The phenomena of the red stars indicate that this final stage is close at hand, and curiously enough, in further testimony of the remarkable power of the spectroscope, the total extinction of a star's light does not always prove sufficient to place that star beyond the reach of this instrument. It is true that a spectroscope cannot reveal the chemical composition of a solid body which is devoid of intrinsic light, but such a body may form a system with another object which is still luminous,
Lunar Crater Theophilus and surrounding region. Photographed with the forty-inch Yerkes telescope (Ritchey).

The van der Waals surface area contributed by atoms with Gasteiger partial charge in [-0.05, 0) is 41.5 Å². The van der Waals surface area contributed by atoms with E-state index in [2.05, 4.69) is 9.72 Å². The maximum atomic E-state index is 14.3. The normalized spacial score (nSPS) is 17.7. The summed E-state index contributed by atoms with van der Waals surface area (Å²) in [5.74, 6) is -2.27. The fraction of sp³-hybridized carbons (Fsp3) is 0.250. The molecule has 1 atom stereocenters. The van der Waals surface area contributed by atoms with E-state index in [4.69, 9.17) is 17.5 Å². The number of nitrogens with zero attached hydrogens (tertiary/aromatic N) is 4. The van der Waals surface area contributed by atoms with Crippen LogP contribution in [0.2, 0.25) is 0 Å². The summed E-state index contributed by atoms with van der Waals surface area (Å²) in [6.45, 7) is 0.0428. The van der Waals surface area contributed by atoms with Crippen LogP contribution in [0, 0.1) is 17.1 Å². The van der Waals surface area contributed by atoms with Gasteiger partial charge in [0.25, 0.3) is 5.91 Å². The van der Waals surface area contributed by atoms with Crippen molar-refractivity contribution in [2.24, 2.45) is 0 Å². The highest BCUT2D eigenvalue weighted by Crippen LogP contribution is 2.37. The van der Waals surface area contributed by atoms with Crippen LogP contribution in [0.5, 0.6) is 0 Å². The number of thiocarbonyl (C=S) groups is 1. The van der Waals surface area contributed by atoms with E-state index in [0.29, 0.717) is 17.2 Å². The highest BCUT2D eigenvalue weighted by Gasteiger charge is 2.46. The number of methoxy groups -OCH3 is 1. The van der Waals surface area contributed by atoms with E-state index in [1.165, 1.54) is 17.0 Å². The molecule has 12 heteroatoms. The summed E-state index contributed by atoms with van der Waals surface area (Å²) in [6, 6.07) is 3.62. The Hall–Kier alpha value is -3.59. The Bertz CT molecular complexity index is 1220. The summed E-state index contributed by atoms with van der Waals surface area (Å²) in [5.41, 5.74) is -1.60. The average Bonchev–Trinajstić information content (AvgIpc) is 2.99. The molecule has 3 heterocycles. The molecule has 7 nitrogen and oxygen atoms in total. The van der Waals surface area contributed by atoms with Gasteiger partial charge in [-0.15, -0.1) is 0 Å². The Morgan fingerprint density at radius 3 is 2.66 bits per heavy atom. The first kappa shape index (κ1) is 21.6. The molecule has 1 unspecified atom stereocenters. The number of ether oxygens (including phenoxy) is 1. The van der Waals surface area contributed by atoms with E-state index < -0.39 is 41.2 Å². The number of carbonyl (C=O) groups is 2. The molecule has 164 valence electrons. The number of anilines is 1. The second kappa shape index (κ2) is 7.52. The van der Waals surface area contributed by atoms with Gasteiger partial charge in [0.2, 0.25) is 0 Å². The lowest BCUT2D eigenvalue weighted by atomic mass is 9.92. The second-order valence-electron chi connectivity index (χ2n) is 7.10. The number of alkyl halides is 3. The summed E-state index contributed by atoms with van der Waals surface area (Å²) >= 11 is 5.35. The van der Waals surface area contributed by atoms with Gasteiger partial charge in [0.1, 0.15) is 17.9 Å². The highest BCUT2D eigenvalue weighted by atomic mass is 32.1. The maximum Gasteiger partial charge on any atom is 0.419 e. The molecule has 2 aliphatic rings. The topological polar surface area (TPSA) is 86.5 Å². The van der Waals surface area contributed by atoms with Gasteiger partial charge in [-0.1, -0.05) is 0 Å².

and its gravitational power may cause the luminous body to move in an orbit. As we have already seen, the spectroscope is capable of revealing the motions of such a body. From a knowledge of these motions and the time in which the revolution is effected it is possible to determine the mass and dimensions of the system, and in some special cases like that of Algol, the diameter and density of the invisible component of the pair.